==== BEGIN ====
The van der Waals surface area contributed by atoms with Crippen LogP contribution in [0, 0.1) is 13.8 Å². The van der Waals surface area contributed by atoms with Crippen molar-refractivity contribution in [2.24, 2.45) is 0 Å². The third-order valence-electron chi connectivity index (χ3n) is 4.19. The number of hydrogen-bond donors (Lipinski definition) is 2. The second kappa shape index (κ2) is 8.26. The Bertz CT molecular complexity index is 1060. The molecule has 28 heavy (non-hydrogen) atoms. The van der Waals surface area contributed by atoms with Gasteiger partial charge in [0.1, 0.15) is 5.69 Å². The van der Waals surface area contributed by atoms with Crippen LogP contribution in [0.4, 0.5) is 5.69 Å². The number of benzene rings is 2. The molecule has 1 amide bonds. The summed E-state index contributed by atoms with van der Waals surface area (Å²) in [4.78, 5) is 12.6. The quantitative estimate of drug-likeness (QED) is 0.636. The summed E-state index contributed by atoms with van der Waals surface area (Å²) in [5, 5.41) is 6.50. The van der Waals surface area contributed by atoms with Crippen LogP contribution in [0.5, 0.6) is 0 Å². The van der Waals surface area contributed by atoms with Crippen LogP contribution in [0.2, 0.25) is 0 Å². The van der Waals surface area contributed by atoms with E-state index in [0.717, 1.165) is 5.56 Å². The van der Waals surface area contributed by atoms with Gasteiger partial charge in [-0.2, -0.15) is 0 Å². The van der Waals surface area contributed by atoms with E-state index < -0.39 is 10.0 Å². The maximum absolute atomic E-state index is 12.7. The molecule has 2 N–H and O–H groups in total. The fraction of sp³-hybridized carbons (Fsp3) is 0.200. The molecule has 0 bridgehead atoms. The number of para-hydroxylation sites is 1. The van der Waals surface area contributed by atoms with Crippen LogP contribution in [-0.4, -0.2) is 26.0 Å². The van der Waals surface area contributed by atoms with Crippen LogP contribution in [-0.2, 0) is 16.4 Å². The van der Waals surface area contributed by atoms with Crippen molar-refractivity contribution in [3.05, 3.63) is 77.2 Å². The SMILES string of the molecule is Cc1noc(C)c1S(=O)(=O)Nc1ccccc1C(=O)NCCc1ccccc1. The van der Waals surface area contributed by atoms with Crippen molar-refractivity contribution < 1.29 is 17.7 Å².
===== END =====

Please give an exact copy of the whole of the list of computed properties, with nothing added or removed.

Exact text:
The van der Waals surface area contributed by atoms with Crippen LogP contribution in [0, 0.1) is 13.8 Å². The van der Waals surface area contributed by atoms with Crippen molar-refractivity contribution in [2.24, 2.45) is 0 Å². The third-order valence-electron chi connectivity index (χ3n) is 4.19. The number of hydrogen-bond donors (Lipinski definition) is 2. The second kappa shape index (κ2) is 8.26. The Bertz CT molecular complexity index is 1060. The molecule has 28 heavy (non-hydrogen) atoms. The van der Waals surface area contributed by atoms with Gasteiger partial charge in [0.1, 0.15) is 5.69 Å². The van der Waals surface area contributed by atoms with Crippen LogP contribution in [0.4, 0.5) is 5.69 Å². The number of benzene rings is 2. The molecule has 1 amide bonds. The summed E-state index contributed by atoms with van der Waals surface area (Å²) in [4.78, 5) is 12.6. The quantitative estimate of drug-likeness (QED) is 0.636. The summed E-state index contributed by atoms with van der Waals surface area (Å²) in [5, 5.41) is 6.50. The van der Waals surface area contributed by atoms with Crippen LogP contribution in [0.5, 0.6) is 0 Å². The van der Waals surface area contributed by atoms with Crippen LogP contribution in [0.2, 0.25) is 0 Å². The van der Waals surface area contributed by atoms with E-state index in [0.717, 1.165) is 5.56 Å². The van der Waals surface area contributed by atoms with Gasteiger partial charge in [-0.2, -0.15) is 0 Å². The van der Waals surface area contributed by atoms with E-state index < -0.39 is 10.0 Å². The maximum absolute atomic E-state index is 12.7. The molecule has 2 N–H and O–H groups in total. The fraction of sp³-hybridized carbons (Fsp3) is 0.200. The molecule has 0 bridgehead atoms. The number of para-hydroxylation sites is 1. The van der Waals surface area contributed by atoms with Crippen LogP contribution in [-0.4, -0.2) is 26.0 Å². The van der Waals surface area contributed by atoms with Crippen LogP contribution in [-0.2, 0) is 16.4 Å². The van der Waals surface area contributed by atoms with Crippen molar-refractivity contribution in [3.05, 3.63) is 77.2 Å². The SMILES string of the molecule is Cc1noc(C)c1S(=O)(=O)Nc1ccccc1C(=O)NCCc1ccccc1. The van der Waals surface area contributed by atoms with Crippen molar-refractivity contribution < 1.29 is 17.7 Å².